Now bear with me on this, but what I’m saying is that playing characters that most people hate playing against is COUNTER to a persons want of social interaction because people will actively dislike playing with them.

Now before you get mad here are some caveats: I’m not saying that players should be shamed if they play unfun characters. Defining what is fun is tough, and is different for different players as well.  However there are certain playstyles and characters who will receive more than usual disdain and playing one of these characters can hinder a persons social interactions. Ice Climbers in Melee is the classic example.  If Smash is a social game for you then showing up to the smashfest as an ICs main is probably going to be a little shitty because lots of people just won’t want to play with you.

I was a Dedede main in brawl and I can tell you that people just didn’t want to play against me.  Dedede destroys low tiers, requires that you play campy against him, and heavily punishes small mistakes.  Not fun!  Also the character was very underrepresented in tournament play so having practice against him wasn’t very useful.

So take a second when playing Ultimate to evaluate why you play the game when you pick your character, and I wish you luck in having tons of fun games!

Some ramblings about a future training project

I’ll be starting to help other players and probably myself by analyzing videos of game play, so I’d like to come up with some basic training regimens for all of the most common fighting games that I may help people at.  My first thought was that some games have pretty robust tutorials and some of them are really good at teaching fighting game mechanics, Skullgirls comes to mind as well as Guilty Gear.  Teaching smash-like games though, I think I’ll either have to borrow an outline of the training from others or make one from the ground up since I don’t think any smash games have good tutorials…but I’ll check Rivals of Aether and maybe Brawlhalla to be sure.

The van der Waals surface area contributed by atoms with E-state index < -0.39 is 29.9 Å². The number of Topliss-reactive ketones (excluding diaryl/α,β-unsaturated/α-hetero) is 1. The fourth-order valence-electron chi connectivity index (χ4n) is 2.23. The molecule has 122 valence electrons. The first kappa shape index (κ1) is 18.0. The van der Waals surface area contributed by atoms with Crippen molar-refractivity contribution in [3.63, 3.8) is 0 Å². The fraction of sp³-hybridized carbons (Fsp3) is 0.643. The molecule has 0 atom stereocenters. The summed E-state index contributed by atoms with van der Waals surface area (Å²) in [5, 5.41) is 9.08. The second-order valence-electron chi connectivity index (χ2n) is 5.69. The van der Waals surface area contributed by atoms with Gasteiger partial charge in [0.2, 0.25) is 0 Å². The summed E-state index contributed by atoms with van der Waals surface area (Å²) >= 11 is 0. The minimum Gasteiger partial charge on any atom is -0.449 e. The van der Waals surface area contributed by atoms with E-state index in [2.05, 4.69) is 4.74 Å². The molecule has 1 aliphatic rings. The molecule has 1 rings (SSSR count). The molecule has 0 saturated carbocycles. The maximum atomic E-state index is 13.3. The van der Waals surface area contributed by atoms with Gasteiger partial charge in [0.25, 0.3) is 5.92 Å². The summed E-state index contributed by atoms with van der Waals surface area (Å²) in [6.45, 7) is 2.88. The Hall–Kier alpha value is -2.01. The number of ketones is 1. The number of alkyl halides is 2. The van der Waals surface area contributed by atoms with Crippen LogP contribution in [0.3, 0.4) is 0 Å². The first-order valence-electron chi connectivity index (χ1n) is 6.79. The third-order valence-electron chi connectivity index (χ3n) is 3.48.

I also know that when I tend to create these sorts of regimens that I act like I’m programming a robot, you just list the steps and hit “enter” and BAM you get a top player.  But giving a player a list of skills to master is not training, goals need to be set in manageable ways, emotions need to be accounted for, progress needs to be palpable and regular.

I also feel like whatever games I will be training people in that I need to become more proficient and simply a better player in.  I know that expecting me to be as good as the player I’m training is just a pipe dream but I would feel better if I was at least confident in my play.  You wouldn’t expect a football coach to be as good as his players, but in the world of FGC and Smash I think most people expect trainers and coaches to be REALLY good at the game for someone to take their advice.  I’m going to work to dispel the notion that a player needs to be amazing to give good advice, but I understand that inclination to only want to hear from the best players.